• Would you object to kissing your kiddos at the end of the day? Why not? Aren't both hugging and kissing intimate physical acts of affection that have become commonplace?
    • Do you accept kisses from your beloved kiddos? Why not? I'm sure you can rationalize hugging, but what about kissing?
    • Is it OK to be a huggy and kissy teacher today?
    • Why can't you just shake hands? I'm beginning to wonder who actually "needs" the hugs.
    FYI: Researchers have found that hugging releases a powerful hormone called oxytocin that is involved in social recognition (making friends) and sexual bonding (i.e. during orgasm). Have you experienced an oxytocin rush?

    A few more questions to think about:
    • What mixed message might students receive if one teacher is a hugger and another is not?
    • What mixed message might students receive if their teacher is a hugger, but their parents are not?
    • What's the connection between hugs and academic achievement?
    IMO, this can of worms that contains touching, hugging, kissing, and who knows what else is best left unopened in the classroom - especially when a misinterpretation by one of your kiddos and/or their parents can easily lead to a serious allegation of misconduct. Play it safe and be smart - get your oxytocin fix elsewhere!:(
     
    Last edited: Apr 30, 2018
  7. Master Pre-K

    Master Pre-K Virtuoso

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    Apr 29, 2018

    Worms indeed Been There....Exhibit A. - Ringworm. Not a worm, per se, but a fungus that is highly contagious, and leaves awful scars, sometimes resufacing and never responding to treatment...left untreated it goes around the room -from hugs.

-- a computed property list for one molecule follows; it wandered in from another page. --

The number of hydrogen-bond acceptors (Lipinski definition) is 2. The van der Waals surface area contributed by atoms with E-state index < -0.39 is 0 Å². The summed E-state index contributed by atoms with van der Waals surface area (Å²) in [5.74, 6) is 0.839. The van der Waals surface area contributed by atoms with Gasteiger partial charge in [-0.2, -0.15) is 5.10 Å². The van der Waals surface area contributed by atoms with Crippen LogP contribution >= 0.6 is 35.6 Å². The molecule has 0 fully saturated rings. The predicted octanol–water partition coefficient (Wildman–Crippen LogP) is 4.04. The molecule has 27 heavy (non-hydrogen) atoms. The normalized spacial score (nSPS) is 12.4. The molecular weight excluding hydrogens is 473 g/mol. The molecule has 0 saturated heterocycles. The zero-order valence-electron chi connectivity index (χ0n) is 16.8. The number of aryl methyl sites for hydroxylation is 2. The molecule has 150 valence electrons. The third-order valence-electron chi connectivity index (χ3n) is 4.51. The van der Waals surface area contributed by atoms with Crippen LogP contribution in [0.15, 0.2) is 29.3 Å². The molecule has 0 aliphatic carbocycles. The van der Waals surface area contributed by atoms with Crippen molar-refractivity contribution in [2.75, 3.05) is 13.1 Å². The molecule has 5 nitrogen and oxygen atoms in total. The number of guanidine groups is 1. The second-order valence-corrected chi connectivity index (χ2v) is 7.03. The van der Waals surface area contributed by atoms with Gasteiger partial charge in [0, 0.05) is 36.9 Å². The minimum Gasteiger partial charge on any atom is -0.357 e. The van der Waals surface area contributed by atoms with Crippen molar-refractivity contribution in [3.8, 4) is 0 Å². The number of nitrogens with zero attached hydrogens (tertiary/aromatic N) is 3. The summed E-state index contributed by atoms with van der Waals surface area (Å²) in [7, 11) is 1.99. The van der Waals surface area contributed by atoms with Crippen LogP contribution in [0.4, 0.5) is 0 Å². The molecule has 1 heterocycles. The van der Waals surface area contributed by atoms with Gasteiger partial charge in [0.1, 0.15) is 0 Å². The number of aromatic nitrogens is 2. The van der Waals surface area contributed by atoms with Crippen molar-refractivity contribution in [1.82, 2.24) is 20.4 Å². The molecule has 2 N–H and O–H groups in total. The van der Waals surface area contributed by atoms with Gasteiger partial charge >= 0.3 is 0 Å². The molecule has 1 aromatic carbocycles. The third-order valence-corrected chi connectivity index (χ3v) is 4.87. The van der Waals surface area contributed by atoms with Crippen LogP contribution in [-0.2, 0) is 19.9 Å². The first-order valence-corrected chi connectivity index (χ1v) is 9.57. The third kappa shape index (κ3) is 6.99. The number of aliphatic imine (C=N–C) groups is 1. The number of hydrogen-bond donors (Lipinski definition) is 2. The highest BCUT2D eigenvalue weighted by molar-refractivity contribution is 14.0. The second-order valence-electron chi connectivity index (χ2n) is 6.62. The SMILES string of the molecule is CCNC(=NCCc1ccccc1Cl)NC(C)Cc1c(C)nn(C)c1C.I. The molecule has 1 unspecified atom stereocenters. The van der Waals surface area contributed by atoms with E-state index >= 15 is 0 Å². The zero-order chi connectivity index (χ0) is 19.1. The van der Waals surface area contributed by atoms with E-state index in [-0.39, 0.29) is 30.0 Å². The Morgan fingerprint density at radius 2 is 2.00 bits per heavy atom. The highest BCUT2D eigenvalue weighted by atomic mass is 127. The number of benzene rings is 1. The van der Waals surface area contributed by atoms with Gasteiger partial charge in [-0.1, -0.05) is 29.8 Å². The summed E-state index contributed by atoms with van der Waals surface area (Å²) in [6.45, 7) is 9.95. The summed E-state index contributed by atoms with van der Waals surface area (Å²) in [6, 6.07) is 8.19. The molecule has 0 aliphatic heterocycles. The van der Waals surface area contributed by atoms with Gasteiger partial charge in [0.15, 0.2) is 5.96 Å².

Lice, pink eye, scabbies, the common cold, flu, strep throat, hitchiking roaches and bed bugs. All come along with hugs.

    This is why I don’t clean noses. Directors go around saying, “Clean that child’s nose before the parent gets here.”. You never see an adminstrstor helping a kid blow her nose. Because that’s what you get from hugs & kisses in preschool. And most kids will sneak a kiss if close if enough to hug you. And play in your hair...

    In one program, I had Armenian families. The parents and teachers hugged and kissed everyone coming and going. I extended my hand to pat a boy on his shoulder and was called on the carpet. “Teacher MPK doesn’t kiss my son!”.

    No. I will not kiss your son. I kiss my family, SO and hug close friends.
     
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  8. Zelda~*

    Zelda~* Devotee

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    Apr 29, 2018

    With hugs, if a preschooler wants one and it's an appropriate time, they get a hug. If one of my students is minorly hurt or sad, I'll ask them if they want a hug (some say yes, some say no). I uh, am not a hugger in general, except with my family, but these are little kids and some of them *need* a hug every now and then.
     
  9. Master Pre-K

    Master Pre-K Virtuoso

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    Apr 29, 2018

    Piggy back on “Lowering Standards for Behavior” and “Singers”:

    If more parents would put down their phones and hug their kids, they probably wouldn’t be so needy. If parents would stop having facetime and start kissing their own kids, they wouldn’t be so advance with teachers and trying to kiss us.

    Too many young parents have kids, and continue to live like single or dating adults. They don’t close doors or change language around kids. They are not giving these kids what they need. Kids are barely dressed or fed. Or overdressed and overfed. But not given much affection.

    Hugs for infants & toddlers yes - preschoolers no. Too much hugging leads to spoiling IMO. In 4-5 months, these kids will have a rude awakening in Kdg. It is time to cut the apron strings, put away the pacifier and Linus’ blanket.